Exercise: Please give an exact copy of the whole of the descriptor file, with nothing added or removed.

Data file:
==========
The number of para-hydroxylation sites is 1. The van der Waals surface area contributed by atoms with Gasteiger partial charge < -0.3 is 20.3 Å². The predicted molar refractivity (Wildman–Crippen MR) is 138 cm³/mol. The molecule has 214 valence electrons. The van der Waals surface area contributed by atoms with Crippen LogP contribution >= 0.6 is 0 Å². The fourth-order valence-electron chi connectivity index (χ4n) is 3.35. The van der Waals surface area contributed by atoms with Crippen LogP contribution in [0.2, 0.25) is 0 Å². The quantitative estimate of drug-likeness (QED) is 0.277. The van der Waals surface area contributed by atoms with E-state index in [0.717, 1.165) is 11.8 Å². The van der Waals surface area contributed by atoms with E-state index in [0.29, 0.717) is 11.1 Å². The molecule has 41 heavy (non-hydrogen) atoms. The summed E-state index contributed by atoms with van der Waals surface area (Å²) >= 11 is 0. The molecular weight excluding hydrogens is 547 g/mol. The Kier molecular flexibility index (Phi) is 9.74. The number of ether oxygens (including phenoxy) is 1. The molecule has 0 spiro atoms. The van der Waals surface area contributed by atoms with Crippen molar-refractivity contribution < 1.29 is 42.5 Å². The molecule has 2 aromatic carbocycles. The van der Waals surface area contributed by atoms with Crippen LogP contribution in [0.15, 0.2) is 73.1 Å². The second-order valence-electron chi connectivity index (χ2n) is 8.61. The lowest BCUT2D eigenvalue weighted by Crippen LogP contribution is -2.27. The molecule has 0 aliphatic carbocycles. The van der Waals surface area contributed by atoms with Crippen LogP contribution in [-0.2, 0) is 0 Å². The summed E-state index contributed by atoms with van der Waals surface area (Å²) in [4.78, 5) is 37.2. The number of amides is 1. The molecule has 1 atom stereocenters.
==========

The number of para-hydroxylation sites is 1. The van der Waals surface area contributed by atoms with Gasteiger partial charge < -0.3 is 20.3 Å². The predicted molar refractivity (Wildman–Crippen MR) is 138 cm³/mol. The molecule has 214 valence electrons. The van der Waals surface area contributed by atoms with Crippen LogP contribution >= 0.6 is 0 Å². The fourth-order valence-electron chi connectivity index (χ4n) is 3.35. The van der Waals surface area contributed by atoms with Crippen LogP contribution in [0.2, 0.25) is 0 Å². The quantitative estimate of drug-likeness (QED) is 0.277. The van der Waals surface area contributed by atoms with E-state index in [0.717, 1.165) is 11.8 Å². The van der Waals surface area contributed by atoms with E-state index in [0.29, 0.717) is 11.1 Å². The molecule has 41 heavy (non-hydrogen) atoms. The summed E-state index contributed by atoms with van der Waals surface area (Å²) >= 11 is 0. The molecular weight excluding hydrogens is 547 g/mol. The Kier molecular flexibility index (Phi) is 9.74. The number of ether oxygens (including phenoxy) is 1. The molecule has 0 spiro atoms. The van der Waals surface area contributed by atoms with Crippen molar-refractivity contribution < 1.29 is 42.5 Å². The molecule has 2 aromatic carbocycles. The van der Waals surface area contributed by atoms with Crippen LogP contribution in [0.15, 0.2) is 73.1 Å². The second-order valence-electron chi connectivity index (χ2n) is 8.61. The lowest BCUT2D eigenvalue weighted by Crippen LogP contribution is -2.27. The molecule has 0 aliphatic carbocycles. The van der Waals surface area contributed by atoms with Crippen LogP contribution in [-0.2, 0) is 0 Å². The summed E-state index contributed by atoms with van der Waals surface area (Å²) in [4.78, 5) is 37.2. The number of amides is 1. The molecule has 1 atom stereocenters.